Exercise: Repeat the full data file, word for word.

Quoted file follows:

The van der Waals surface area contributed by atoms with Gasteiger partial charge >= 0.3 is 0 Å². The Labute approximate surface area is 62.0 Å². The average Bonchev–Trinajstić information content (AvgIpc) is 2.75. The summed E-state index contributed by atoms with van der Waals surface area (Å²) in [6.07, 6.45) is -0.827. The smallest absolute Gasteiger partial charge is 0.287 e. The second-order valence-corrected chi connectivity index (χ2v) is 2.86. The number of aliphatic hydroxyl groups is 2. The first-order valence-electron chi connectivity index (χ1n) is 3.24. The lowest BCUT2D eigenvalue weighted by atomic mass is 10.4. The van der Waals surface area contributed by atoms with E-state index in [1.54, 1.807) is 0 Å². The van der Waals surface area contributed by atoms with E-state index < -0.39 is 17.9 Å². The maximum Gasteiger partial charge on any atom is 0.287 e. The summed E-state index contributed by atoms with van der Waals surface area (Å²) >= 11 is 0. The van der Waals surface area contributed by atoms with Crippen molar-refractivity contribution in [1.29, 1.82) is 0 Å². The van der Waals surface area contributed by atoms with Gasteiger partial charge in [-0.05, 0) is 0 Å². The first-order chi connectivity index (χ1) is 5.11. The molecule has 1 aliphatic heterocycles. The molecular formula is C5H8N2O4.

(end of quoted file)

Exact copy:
The van der Waals surface area contributed by atoms with Gasteiger partial charge >= 0.3 is 0 Å². The Labute approximate surface area is 62.0 Å². The average Bonchev–Trinajstić information content (AvgIpc) is 2.75. The summed E-state index contributed by atoms with van der Waals surface area (Å²) in [6.07, 6.45) is -0.827. The smallest absolute Gasteiger partial charge is 0.287 e. The second-order valence-corrected chi connectivity index (χ2v) is 2.86. The number of aliphatic hydroxyl groups is 2. The first-order valence-electron chi connectivity index (χ1n) is 3.24. The lowest BCUT2D eigenvalue weighted by atomic mass is 10.4. The van der Waals surface area contributed by atoms with E-state index in [1.54, 1.807) is 0 Å². The van der Waals surface area contributed by atoms with E-state index < -0.39 is 17.9 Å². The maximum Gasteiger partial charge on any atom is 0.287 e. The summed E-state index contributed by atoms with van der Waals surface area (Å²) >= 11 is 0. The van der Waals surface area contributed by atoms with Crippen molar-refractivity contribution in [1.29, 1.82) is 0 Å². The van der Waals surface area contributed by atoms with Gasteiger partial charge in [-0.05, 0) is 0 Å². The first-order chi connectivity index (χ1) is 5.11. The molecule has 1 aliphatic heterocycles. The molecular formula is C5H8N2O4.